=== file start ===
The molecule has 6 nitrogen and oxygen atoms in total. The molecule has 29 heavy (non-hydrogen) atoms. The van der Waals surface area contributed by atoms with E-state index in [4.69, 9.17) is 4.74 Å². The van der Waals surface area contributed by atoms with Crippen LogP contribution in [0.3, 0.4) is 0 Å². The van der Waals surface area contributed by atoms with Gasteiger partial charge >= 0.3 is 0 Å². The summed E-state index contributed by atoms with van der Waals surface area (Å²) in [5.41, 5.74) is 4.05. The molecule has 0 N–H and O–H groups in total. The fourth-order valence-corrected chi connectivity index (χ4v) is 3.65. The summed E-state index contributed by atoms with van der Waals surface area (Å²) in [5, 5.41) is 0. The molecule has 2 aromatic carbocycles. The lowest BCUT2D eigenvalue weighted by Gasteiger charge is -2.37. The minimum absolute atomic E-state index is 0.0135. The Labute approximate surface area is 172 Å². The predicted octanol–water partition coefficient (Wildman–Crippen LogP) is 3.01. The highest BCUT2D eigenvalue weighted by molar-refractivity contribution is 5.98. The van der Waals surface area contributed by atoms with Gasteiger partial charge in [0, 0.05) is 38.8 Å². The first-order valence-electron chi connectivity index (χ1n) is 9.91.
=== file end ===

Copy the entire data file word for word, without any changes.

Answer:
The molecule has 6 nitrogen and oxygen atoms in total. The molecule has 29 heavy (non-hydrogen) atoms. The van der Waals surface area contributed by atoms with E-state index in [4.69, 9.17) is 4.74 Å². The van der Waals surface area contributed by atoms with Crippen LogP contribution in [0.3, 0.4) is 0 Å². The van der Waals surface area contributed by atoms with Gasteiger partial charge >= 0.3 is 0 Å². The summed E-state index contributed by atoms with van der Waals surface area (Å²) in [5.41, 5.74) is 4.05. The molecule has 0 N–H and O–H groups in total. The fourth-order valence-corrected chi connectivity index (χ4v) is 3.65. The summed E-state index contributed by atoms with van der Waals surface area (Å²) in [5, 5.41) is 0. The molecule has 2 aromatic carbocycles. The lowest BCUT2D eigenvalue weighted by Gasteiger charge is -2.37. The minimum absolute atomic E-state index is 0.0135. The Labute approximate surface area is 172 Å². The predicted octanol–water partition coefficient (Wildman–Crippen LogP) is 3.01. The highest BCUT2D eigenvalue weighted by molar-refractivity contribution is 5.98. The van der Waals surface area contributed by atoms with Gasteiger partial charge in [0, 0.05) is 38.8 Å². The first-order valence-electron chi connectivity index (χ1n) is 9.91.